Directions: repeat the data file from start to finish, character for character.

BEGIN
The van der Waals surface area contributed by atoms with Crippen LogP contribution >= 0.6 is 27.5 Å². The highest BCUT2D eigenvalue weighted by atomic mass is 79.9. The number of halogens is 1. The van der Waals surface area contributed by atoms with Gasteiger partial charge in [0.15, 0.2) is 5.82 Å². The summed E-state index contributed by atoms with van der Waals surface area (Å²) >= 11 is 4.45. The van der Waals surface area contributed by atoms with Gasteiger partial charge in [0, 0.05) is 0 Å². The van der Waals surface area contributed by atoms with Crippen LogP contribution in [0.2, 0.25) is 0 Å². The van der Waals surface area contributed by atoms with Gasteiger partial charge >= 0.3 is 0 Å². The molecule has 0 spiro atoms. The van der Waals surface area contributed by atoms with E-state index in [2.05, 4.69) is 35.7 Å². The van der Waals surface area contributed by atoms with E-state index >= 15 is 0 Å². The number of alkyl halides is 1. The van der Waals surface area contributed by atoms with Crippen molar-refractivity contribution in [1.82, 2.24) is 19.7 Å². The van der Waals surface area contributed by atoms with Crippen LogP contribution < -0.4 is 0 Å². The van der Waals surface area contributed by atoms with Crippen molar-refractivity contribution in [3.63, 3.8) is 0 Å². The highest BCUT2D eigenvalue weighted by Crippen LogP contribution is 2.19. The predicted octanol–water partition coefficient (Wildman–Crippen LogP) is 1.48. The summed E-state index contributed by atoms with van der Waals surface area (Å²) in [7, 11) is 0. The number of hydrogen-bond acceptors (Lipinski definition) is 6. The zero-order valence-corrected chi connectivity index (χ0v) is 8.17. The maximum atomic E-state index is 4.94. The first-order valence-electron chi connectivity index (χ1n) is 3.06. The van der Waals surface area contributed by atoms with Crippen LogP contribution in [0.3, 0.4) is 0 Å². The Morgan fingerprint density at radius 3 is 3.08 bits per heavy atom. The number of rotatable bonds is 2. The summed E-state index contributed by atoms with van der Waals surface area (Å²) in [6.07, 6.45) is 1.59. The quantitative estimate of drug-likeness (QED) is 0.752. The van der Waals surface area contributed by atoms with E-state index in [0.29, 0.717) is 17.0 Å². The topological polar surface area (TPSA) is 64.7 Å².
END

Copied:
The van der Waals surface area contributed by atoms with Crippen LogP contribution >= 0.6 is 27.5 Å². The highest BCUT2D eigenvalue weighted by atomic mass is 79.9. The number of halogens is 1. The van der Waals surface area contributed by atoms with Gasteiger partial charge in [0.15, 0.2) is 5.82 Å². The summed E-state index contributed by atoms with van der Waals surface area (Å²) >= 11 is 4.45. The van der Waals surface area contributed by atoms with Gasteiger partial charge in [0, 0.05) is 0 Å². The van der Waals surface area contributed by atoms with Crippen LogP contribution in [0.2, 0.25) is 0 Å². The van der Waals surface area contributed by atoms with Gasteiger partial charge >= 0.3 is 0 Å². The molecule has 0 spiro atoms. The van der Waals surface area contributed by atoms with E-state index in [2.05, 4.69) is 35.7 Å². The van der Waals surface area contributed by atoms with E-state index >= 15 is 0 Å². The number of alkyl halides is 1. The van der Waals surface area contributed by atoms with Crippen molar-refractivity contribution in [1.82, 2.24) is 19.7 Å². The van der Waals surface area contributed by atoms with Crippen LogP contribution < -0.4 is 0 Å². The van der Waals surface area contributed by atoms with Crippen molar-refractivity contribution in [3.63, 3.8) is 0 Å². The highest BCUT2D eigenvalue weighted by Crippen LogP contribution is 2.19. The predicted octanol–water partition coefficient (Wildman–Crippen LogP) is 1.48. The summed E-state index contributed by atoms with van der Waals surface area (Å²) in [7, 11) is 0. The number of hydrogen-bond acceptors (Lipinski definition) is 6. The zero-order valence-corrected chi connectivity index (χ0v) is 8.17. The maximum atomic E-state index is 4.94. The first-order valence-electron chi connectivity index (χ1n) is 3.06. The van der Waals surface area contributed by atoms with Crippen LogP contribution in [0.3, 0.4) is 0 Å². The Morgan fingerprint density at radius 3 is 3.08 bits per heavy atom. The number of rotatable bonds is 2. The summed E-state index contributed by atoms with van der Waals surface area (Å²) in [6.07, 6.45) is 1.59. The quantitative estimate of drug-likeness (QED) is 0.752. The van der Waals surface area contributed by atoms with E-state index in [0.29, 0.717) is 17.0 Å². The topological polar surface area (TPSA) is 64.7 Å².